DEALING WITH A WORKPLACE EMERGENCY? CHECK OUT THESE BLOGS: 

STUCK IN A TIGHT SPOT? WHAT TO KNOW IN A CONFINED SPACE

NATIONAL EMERGENCY PREPAREDNESS WEEK | WHAT YOU NEED TO KNOW


HERCULES SLR PROVIDES REPAIRS, INSPECTIONS & MAINTENANCE FOR RIGGING EQUIPMENT

INFO@HERCULESSLR.COM  1 (877) 461-4876  


Hercules SLR is part of Hercules Group of Companies, with locations and unique businesses coast-to-coast. We provide securing, lifting and rigging services for sectors in Canada and Internationally. Hercules SLR serves the energy, oil & gas, manufacturing, construction, aerospace, infrastructure, utilities, mining and marine industries.

Hercules Group of Companies is comprised of: Hercules SLRHercules Machining & Millwright ServicesSpartan Industrial MarineStellar Industrial Sales and Wire Rope Atlantic.

We have the ability to provide any hoisting solution your business or project will need. Call us today for more information. 1-877-461-4876 or email info@herculesslr.com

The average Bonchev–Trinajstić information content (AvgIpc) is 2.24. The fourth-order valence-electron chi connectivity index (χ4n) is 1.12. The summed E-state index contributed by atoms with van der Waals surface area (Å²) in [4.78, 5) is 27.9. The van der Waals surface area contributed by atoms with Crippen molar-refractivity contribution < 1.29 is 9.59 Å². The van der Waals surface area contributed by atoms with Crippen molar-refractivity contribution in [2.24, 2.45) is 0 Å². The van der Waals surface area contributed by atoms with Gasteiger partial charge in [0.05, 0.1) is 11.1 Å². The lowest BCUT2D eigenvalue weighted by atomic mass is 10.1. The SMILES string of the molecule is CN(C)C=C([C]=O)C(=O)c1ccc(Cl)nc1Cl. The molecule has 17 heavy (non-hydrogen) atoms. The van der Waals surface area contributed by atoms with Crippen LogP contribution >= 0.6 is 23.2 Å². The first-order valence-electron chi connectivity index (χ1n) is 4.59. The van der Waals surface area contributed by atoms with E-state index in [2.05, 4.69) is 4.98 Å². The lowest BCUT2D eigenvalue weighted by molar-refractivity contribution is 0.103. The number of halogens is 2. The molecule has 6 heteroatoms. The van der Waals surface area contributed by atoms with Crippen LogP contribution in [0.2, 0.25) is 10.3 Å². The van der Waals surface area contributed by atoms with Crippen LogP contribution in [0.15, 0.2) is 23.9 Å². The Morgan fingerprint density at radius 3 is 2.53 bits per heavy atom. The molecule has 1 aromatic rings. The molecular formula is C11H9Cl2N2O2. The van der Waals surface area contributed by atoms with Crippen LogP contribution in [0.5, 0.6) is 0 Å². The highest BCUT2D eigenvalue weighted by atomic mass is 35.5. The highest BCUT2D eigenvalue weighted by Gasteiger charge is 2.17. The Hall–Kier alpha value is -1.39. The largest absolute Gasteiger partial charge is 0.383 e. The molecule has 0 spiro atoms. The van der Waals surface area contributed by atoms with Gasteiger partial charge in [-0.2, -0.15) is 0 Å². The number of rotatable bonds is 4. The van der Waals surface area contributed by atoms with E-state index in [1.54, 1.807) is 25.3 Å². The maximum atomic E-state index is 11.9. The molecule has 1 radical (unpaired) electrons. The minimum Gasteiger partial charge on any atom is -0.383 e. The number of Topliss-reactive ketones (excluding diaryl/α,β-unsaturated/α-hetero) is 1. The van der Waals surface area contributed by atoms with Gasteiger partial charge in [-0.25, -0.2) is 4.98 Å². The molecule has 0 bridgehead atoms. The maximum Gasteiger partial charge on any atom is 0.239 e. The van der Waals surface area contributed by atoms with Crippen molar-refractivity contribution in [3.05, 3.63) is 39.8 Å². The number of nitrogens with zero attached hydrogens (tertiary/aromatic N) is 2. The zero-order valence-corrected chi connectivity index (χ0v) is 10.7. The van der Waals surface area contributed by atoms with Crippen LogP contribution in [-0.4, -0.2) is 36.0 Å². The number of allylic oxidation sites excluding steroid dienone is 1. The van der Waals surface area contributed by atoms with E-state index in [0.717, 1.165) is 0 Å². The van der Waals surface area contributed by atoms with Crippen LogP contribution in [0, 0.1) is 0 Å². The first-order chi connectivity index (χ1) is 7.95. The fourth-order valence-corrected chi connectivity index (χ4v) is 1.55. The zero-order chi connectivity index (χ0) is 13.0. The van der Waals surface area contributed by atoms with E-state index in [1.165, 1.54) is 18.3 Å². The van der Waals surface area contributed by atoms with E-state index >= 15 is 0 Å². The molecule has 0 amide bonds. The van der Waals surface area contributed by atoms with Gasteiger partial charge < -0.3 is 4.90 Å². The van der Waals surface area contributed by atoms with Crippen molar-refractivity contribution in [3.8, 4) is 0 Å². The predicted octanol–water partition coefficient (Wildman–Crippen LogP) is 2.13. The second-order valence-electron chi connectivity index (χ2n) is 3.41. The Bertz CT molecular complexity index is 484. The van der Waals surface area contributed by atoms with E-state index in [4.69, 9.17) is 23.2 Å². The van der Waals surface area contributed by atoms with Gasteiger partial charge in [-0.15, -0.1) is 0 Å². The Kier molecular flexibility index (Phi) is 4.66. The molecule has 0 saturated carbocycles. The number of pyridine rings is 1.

Don’t Slip Up: Fall Protection Glossary

fall protection glossary

Sometimes you just want a quick, simple definition without all the fluff, so we’ve created a fall protection glossary that does just that.

Do you use a fall arrest system? If you work at 10-feet or higher, you need it – no ifs, ands or buts. Fall protection is a combined system of plans and equipment workers use to protect themselves and their tools from slips or falls, prevent them happening in the first place and minimize worksite risk. 

Read on to discover our fall protection glossary, and stay up-to-date on important safety terms. 

Like our fall protection glossary? Check out our Rigging Glossaries One and Two, and our guide to Rigging Slang.

FALL PROTECTION GLOSSARY: A 

ANCHORAGE

A way to securely attach your fall arrest system to the rest of your equipment. 

ANCHORAGE CONNECTOR

A piece that connects and secures your fall arrest, prevention or protection system so it can withstand the forces of work and a potential fall. 

ATTACHMENT POINTS

Loops or d-rings that connect to the body, and allow the worker to attach other components of a fall protection system to it. 

FALL PROTECTION GLOSSARY: B

BODY HARNESS